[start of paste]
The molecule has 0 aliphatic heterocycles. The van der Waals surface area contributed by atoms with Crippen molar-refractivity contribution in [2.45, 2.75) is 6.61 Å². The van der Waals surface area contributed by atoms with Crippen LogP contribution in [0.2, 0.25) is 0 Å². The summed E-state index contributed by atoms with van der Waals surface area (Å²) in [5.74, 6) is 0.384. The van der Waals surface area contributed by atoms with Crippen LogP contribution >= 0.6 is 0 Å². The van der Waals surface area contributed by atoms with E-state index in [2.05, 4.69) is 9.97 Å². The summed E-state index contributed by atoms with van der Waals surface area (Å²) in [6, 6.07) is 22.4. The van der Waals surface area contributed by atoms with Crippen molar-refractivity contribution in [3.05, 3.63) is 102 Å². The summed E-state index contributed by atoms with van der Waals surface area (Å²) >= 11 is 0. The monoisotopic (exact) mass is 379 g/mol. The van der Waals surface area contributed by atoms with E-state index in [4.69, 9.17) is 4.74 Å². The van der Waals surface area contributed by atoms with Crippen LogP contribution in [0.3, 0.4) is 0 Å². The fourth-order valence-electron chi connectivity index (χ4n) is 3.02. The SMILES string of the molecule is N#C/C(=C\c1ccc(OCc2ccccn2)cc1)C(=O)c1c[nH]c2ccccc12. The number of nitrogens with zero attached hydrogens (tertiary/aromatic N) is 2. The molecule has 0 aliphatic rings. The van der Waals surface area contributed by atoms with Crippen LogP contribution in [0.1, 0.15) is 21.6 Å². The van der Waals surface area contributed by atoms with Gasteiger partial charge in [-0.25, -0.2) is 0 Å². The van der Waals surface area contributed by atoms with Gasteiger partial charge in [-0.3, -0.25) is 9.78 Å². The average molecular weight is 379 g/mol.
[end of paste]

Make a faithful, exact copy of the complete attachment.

The molecule has 0 aliphatic heterocycles. The van der Waals surface area contributed by atoms with Crippen molar-refractivity contribution in [2.45, 2.75) is 6.61 Å². The van der Waals surface area contributed by atoms with Crippen LogP contribution in [0.2, 0.25) is 0 Å². The summed E-state index contributed by atoms with van der Waals surface area (Å²) in [5.74, 6) is 0.384. The van der Waals surface area contributed by atoms with Crippen LogP contribution >= 0.6 is 0 Å². The van der Waals surface area contributed by atoms with E-state index in [2.05, 4.69) is 9.97 Å². The summed E-state index contributed by atoms with van der Waals surface area (Å²) in [6, 6.07) is 22.4. The van der Waals surface area contributed by atoms with Crippen molar-refractivity contribution in [3.05, 3.63) is 102 Å². The summed E-state index contributed by atoms with van der Waals surface area (Å²) >= 11 is 0. The monoisotopic (exact) mass is 379 g/mol. The van der Waals surface area contributed by atoms with E-state index in [4.69, 9.17) is 4.74 Å². The van der Waals surface area contributed by atoms with Crippen LogP contribution in [0.3, 0.4) is 0 Å². The fourth-order valence-electron chi connectivity index (χ4n) is 3.02. The SMILES string of the molecule is N#C/C(=C\c1ccc(OCc2ccccn2)cc1)C(=O)c1c[nH]c2ccccc12. The number of nitrogens with zero attached hydrogens (tertiary/aromatic N) is 2. The molecule has 0 aliphatic rings. The van der Waals surface area contributed by atoms with Crippen LogP contribution in [0.1, 0.15) is 21.6 Å². The van der Waals surface area contributed by atoms with Gasteiger partial charge in [-0.25, -0.2) is 0 Å². The van der Waals surface area contributed by atoms with Gasteiger partial charge in [-0.3, -0.25) is 9.78 Å². The average molecular weight is 379 g/mol.